These cumulative declines were most notable in Texas, Georgia, Tennessee, Louisiana and Alabama. Notably, the data found that accessing abortion care via telehealth has been a “game changer,” Upadhyay emphasized.

"Telehealth has really opened up access for people living in ban states who previously didn't have many other options."

In a telehealth medication abortion, a patient typically talks to a provider over video or a secured chat platform. If the patient is less than 10 weeks pregnant and found to be eligible, the provider can prescribe the patient mifepristone, which blocks pregnancy hormones, and then misoprostol, which causes uterine contractions. The medicines can be delivered via a mail-order pharmacy even to those in states where abortions are nearly completely banned. 

According to the report, more than 40,000 people in states with abortion bans and telehealth restrictions received medication abortion through providers in states protected by shield laws between July and December 2023.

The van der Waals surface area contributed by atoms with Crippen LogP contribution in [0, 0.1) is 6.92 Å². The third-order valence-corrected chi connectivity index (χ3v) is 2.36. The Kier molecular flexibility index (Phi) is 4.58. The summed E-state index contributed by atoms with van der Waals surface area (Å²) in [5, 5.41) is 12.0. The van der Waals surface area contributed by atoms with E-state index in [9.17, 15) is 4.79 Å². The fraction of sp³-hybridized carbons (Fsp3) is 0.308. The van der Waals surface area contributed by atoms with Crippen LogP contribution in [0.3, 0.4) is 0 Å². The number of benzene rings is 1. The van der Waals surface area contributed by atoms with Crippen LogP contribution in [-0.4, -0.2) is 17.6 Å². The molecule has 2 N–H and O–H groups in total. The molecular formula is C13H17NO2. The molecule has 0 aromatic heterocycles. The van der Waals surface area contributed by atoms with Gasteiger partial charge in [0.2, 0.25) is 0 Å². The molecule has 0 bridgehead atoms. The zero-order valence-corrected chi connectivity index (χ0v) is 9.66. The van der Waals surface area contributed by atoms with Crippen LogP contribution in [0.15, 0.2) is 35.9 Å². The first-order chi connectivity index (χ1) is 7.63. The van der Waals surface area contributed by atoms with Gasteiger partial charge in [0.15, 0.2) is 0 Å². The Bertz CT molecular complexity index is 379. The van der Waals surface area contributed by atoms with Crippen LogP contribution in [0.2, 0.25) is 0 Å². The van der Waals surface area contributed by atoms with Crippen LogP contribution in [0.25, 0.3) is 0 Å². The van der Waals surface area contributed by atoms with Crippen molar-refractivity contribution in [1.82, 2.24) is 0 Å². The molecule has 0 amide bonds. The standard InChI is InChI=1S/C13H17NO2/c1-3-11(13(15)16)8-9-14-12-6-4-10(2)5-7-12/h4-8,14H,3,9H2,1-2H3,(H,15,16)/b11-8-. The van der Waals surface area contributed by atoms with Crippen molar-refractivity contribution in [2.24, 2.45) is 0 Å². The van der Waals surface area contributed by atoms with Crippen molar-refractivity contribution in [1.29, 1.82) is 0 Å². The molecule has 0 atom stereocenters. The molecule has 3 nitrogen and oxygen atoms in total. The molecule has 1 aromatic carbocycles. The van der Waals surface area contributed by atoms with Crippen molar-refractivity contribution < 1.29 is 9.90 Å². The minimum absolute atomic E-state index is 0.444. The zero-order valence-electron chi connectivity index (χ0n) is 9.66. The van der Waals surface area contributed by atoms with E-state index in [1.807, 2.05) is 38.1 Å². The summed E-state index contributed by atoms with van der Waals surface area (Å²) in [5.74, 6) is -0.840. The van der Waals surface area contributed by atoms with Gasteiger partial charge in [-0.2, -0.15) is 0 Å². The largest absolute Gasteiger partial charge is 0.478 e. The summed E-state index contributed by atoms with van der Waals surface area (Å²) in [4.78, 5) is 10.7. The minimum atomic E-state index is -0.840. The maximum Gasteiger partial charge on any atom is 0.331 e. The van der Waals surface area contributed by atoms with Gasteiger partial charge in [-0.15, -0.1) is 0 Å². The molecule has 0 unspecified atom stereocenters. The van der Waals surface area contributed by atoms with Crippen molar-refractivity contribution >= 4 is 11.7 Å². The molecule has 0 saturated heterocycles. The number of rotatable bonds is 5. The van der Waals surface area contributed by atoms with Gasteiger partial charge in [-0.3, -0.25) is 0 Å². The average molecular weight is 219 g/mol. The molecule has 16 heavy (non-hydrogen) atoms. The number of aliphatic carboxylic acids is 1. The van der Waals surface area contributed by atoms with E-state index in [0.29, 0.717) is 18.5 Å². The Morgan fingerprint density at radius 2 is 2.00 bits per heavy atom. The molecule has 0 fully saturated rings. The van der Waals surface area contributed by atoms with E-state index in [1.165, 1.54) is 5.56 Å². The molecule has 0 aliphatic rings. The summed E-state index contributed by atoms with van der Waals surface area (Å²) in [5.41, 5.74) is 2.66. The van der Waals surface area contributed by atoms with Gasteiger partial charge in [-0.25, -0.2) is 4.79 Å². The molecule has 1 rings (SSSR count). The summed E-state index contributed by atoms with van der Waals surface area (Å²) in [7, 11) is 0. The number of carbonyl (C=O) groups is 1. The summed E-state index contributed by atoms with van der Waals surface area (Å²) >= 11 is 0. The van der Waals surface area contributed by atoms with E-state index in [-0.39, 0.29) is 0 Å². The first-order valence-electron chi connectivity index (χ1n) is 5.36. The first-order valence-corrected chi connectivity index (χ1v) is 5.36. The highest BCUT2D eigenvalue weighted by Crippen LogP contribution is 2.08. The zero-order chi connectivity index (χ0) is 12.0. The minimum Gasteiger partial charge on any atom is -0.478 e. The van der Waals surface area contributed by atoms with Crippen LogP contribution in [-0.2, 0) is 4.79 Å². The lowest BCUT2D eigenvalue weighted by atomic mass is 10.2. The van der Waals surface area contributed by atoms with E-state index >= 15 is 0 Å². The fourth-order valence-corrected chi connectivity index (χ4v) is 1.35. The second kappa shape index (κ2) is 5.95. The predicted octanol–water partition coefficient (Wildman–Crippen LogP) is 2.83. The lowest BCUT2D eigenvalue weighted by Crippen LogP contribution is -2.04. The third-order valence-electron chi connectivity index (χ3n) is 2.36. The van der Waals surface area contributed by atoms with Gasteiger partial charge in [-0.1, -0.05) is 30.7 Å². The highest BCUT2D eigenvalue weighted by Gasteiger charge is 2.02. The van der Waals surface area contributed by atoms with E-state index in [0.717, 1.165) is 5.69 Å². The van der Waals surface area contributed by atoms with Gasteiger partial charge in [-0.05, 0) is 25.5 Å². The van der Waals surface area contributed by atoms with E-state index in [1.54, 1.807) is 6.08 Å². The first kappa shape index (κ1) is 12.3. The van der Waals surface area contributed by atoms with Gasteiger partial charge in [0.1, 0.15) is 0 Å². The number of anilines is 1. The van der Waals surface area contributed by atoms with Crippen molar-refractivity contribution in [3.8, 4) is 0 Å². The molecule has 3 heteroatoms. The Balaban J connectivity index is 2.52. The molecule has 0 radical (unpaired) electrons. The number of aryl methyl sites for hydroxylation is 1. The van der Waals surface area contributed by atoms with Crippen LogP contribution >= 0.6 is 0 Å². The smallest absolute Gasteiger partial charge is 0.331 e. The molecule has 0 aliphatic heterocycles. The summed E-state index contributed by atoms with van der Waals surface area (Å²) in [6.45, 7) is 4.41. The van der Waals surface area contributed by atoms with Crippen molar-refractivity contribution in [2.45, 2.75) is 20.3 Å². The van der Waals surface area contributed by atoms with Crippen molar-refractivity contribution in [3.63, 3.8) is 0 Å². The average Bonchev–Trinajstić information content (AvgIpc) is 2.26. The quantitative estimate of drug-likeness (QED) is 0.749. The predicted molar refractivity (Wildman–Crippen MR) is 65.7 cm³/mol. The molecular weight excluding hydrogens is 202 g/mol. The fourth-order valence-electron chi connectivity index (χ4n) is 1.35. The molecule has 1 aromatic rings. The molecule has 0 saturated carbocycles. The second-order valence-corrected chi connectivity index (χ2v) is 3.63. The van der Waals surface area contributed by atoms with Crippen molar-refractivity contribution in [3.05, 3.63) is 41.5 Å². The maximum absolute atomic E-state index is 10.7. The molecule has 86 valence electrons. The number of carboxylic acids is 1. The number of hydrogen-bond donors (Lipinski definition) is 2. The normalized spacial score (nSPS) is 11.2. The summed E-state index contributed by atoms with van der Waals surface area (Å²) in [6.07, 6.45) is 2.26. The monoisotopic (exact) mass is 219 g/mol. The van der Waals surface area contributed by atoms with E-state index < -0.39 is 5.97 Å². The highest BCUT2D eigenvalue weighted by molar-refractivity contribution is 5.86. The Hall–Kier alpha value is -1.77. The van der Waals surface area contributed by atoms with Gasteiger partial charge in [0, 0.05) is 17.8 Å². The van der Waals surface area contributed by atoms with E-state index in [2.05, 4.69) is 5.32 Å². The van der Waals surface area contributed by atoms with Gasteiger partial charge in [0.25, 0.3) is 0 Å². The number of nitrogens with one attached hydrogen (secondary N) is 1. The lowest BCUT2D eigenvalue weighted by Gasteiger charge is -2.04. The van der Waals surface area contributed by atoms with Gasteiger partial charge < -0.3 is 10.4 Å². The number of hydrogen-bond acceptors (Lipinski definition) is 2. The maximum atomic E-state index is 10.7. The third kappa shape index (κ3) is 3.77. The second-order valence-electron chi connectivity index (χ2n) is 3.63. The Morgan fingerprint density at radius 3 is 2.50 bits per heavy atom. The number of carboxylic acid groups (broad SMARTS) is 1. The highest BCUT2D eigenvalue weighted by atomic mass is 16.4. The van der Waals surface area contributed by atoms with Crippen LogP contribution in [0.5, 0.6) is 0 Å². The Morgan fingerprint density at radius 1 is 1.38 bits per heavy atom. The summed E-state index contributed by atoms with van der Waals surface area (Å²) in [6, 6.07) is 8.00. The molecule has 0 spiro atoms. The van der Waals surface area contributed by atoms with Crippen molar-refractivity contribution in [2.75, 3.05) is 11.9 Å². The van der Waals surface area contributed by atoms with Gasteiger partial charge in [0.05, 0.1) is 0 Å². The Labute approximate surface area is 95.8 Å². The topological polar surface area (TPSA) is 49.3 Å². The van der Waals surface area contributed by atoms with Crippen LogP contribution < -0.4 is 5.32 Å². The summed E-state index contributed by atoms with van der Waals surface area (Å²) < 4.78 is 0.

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“Telehealth has really opened up access for people living in ban states who previously didn't have many other options,” Upadhyay said. “This is an option that their state may not see as legal, but the states providing the care see these as a fully legal option.” 

Telehealth can help patients from having to travel many hours to access care, take time off or find childcare — and it’s also less expensive than in-person care.

“This care often does not even require an appointment. Some providers offer it in an asynchronous way, meaning that when the patient comes to the website, completes their medical history information and then any questions, a provider will review it,” Upadhyay said. “Patients that are able to do the entire process from the comfort of their home or even at their work. They don't actually have to take time off of work to communicate with their providers.”

Elisa Wells, co-founder and co-director of Plan C, a non-profit abortion access group, told Salon in a phone interview that she wasn’t surprised to see the increase in abortion numbers in the #WeCount report. 

"The WeCount numbers are an undercount because they do not account for the self-managed abortion option."